The Pentagon has moved to lift a decades-old policy that prohibits women from serving aboard Navy submarines, part of a gradual reconsideration of women's roles in a military fighting two wars whose front lines can be anywhere.
At issue is the end of a policy that kept women from serving aboard the last type of ship off-limits to them. The thinking was that the close quarters aboard subs would make coed service difficult to manage.
Defense Secretary Robert Gates notified Congress in a letter signed Friday that the Navy intends to repeal the ban on women sailors on subs. Congress has 30 days to weigh in.
"He supports the Navy's efforts to change their policy," Pentagon press secretary Geoff Morrell said Tuesday.
Physical changes would be made
A defense official told The Associated Press that numerous physical changes to submarines would have to be made, but that cadets who graduate from the Naval Academy this year could be among the first Navy women to take submarine posts.
The change was first reported by ABC News.
The official spoke on condition of anonymity because Congress has not yet had a chance to consider the Navy's recommendations.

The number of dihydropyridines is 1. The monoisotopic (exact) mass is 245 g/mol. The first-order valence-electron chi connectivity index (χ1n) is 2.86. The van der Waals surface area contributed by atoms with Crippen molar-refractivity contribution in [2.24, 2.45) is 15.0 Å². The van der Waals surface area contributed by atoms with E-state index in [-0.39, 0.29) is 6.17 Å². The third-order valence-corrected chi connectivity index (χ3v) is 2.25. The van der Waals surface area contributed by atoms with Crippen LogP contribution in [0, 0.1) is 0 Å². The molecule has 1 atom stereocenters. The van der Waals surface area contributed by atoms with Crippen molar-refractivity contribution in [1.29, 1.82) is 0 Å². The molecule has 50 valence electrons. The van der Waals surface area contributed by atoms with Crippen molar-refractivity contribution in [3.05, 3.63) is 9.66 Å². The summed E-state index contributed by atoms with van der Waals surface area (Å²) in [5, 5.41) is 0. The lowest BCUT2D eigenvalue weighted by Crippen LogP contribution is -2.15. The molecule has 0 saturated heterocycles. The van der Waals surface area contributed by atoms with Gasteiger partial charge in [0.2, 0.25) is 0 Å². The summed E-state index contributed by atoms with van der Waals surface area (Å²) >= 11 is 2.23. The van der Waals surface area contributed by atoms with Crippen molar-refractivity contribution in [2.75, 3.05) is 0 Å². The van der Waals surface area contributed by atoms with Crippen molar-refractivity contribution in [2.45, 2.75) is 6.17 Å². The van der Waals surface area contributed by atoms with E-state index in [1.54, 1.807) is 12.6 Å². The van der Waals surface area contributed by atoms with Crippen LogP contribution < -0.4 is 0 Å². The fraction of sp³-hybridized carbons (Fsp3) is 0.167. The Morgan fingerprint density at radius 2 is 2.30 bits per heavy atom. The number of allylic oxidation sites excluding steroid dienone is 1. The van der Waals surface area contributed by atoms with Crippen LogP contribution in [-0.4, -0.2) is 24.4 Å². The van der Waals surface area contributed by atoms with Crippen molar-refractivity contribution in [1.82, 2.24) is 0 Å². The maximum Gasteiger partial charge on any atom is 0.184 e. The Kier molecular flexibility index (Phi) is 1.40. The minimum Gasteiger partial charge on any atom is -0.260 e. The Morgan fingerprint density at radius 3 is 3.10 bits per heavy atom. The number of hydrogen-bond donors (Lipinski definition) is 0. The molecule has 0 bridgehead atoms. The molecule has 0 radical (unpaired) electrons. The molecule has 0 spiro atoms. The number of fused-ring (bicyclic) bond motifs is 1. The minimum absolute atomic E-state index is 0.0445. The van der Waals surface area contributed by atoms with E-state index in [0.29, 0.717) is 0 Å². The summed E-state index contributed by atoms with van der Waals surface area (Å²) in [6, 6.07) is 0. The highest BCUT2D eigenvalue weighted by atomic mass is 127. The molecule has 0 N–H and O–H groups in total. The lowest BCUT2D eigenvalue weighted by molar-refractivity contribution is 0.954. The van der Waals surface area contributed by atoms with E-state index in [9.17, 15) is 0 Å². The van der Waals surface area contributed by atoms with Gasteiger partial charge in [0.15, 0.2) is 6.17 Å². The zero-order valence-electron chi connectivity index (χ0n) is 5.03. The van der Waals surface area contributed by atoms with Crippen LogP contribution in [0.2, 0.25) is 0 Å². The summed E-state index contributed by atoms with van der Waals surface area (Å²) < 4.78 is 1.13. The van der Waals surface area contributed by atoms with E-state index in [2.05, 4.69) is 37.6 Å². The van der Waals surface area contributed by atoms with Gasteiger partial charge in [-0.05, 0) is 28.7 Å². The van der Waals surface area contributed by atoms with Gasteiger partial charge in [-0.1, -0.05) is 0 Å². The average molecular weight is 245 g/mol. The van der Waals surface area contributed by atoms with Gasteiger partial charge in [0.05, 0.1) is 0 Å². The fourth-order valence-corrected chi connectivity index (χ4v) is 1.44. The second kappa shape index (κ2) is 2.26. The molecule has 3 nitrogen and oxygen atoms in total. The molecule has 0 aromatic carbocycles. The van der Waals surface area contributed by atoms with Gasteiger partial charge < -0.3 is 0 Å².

The Navy's plan would phase in women's service, beginning with officers aboard the larger subs that are easier to retrofit for coed quarters. Women would never serve solo.
Because of the length of time required for training, it would be more than a year before the first women joined subs, assuming Congress raises no major objections that slow the schedule.
Women began serving aboard the Navy's surface ships in 1993.
Since then, many of the distinctions between who is in combat and who is not have been erased.
Women are formally banned from combat posts in the Army, for instance, but routinely serve in jobs such as medics, pilots and drivers that place them shoulder to shoulder with men serving in "combat" jobs.
Army Chief of Staff Gen. George Casey told Congress on Tuesday that he supports a reconsideration of women's combat roles.
"I believe it's time that we take a look at what women are actually doing in Iraq and Afghanistan. And then we take a look at our policies," Casey told the Senate Armed Services Committee. While no organized effort is under way, "I think it's time," he added.